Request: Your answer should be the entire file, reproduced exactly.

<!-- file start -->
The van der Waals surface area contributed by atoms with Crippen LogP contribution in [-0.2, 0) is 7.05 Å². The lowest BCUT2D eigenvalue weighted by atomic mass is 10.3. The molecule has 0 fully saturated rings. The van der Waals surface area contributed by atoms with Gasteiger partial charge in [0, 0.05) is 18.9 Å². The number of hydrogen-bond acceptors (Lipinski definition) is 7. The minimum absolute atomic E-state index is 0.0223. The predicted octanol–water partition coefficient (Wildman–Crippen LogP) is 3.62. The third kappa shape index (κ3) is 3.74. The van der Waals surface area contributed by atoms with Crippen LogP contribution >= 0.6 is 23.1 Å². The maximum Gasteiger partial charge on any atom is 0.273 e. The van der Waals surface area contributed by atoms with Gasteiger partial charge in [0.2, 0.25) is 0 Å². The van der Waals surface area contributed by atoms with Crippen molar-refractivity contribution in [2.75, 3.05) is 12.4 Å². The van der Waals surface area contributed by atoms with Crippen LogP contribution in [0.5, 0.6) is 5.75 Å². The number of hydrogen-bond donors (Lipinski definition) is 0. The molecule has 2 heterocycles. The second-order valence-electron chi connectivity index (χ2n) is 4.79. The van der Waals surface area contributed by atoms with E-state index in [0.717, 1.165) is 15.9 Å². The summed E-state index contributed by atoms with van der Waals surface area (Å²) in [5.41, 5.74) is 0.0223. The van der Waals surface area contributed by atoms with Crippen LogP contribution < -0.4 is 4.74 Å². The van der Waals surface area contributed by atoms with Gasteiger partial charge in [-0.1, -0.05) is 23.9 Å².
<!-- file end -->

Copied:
The van der Waals surface area contributed by atoms with Crippen LogP contribution in [-0.2, 0) is 7.05 Å². The lowest BCUT2D eigenvalue weighted by atomic mass is 10.3. The molecule has 0 fully saturated rings. The van der Waals surface area contributed by atoms with Gasteiger partial charge in [0, 0.05) is 18.9 Å². The number of hydrogen-bond acceptors (Lipinski definition) is 7. The minimum absolute atomic E-state index is 0.0223. The predicted octanol–water partition coefficient (Wildman–Crippen LogP) is 3.62. The third kappa shape index (κ3) is 3.74. The van der Waals surface area contributed by atoms with Crippen LogP contribution >= 0.6 is 23.1 Å². The maximum Gasteiger partial charge on any atom is 0.273 e. The van der Waals surface area contributed by atoms with Gasteiger partial charge in [0.2, 0.25) is 0 Å². The van der Waals surface area contributed by atoms with Crippen molar-refractivity contribution in [2.75, 3.05) is 12.4 Å². The van der Waals surface area contributed by atoms with Crippen LogP contribution in [0.5, 0.6) is 5.75 Å². The number of hydrogen-bond donors (Lipinski definition) is 0. The molecule has 2 heterocycles. The second-order valence-electron chi connectivity index (χ2n) is 4.79. The van der Waals surface area contributed by atoms with E-state index in [0.717, 1.165) is 15.9 Å². The summed E-state index contributed by atoms with van der Waals surface area (Å²) in [5.41, 5.74) is 0.0223. The van der Waals surface area contributed by atoms with Crippen LogP contribution < -0.4 is 4.74 Å². The van der Waals surface area contributed by atoms with Gasteiger partial charge in [-0.1, -0.05) is 23.9 Å².